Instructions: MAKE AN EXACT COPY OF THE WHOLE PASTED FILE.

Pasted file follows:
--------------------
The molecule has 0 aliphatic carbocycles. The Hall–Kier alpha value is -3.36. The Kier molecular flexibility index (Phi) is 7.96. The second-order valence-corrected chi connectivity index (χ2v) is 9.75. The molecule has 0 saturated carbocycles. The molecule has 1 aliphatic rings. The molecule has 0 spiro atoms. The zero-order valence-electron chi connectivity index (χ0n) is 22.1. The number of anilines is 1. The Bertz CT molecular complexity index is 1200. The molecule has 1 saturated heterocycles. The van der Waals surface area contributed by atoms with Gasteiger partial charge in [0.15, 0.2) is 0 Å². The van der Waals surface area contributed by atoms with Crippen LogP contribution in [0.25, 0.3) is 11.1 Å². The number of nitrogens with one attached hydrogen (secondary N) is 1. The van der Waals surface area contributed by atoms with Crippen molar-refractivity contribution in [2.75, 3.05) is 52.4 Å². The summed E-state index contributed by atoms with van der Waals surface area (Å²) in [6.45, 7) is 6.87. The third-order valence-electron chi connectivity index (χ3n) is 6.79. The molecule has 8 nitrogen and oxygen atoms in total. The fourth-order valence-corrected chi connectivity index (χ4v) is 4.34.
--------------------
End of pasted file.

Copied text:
The molecule has 0 aliphatic carbocycles. The Hall–Kier alpha value is -3.36. The Kier molecular flexibility index (Phi) is 7.96. The second-order valence-corrected chi connectivity index (χ2v) is 9.75. The molecule has 0 saturated carbocycles. The molecule has 1 aliphatic rings. The molecule has 0 spiro atoms. The zero-order valence-electron chi connectivity index (χ0n) is 22.1. The number of anilines is 1. The Bertz CT molecular complexity index is 1200. The molecule has 1 saturated heterocycles. The van der Waals surface area contributed by atoms with Gasteiger partial charge in [0.15, 0.2) is 0 Å². The van der Waals surface area contributed by atoms with Crippen LogP contribution in [0.25, 0.3) is 11.1 Å². The number of nitrogens with one attached hydrogen (secondary N) is 1. The van der Waals surface area contributed by atoms with Crippen molar-refractivity contribution in [2.75, 3.05) is 52.4 Å². The summed E-state index contributed by atoms with van der Waals surface area (Å²) in [6.45, 7) is 6.87. The third-order valence-electron chi connectivity index (χ3n) is 6.79. The molecule has 8 nitrogen and oxygen atoms in total. The fourth-order valence-corrected chi connectivity index (χ4v) is 4.34.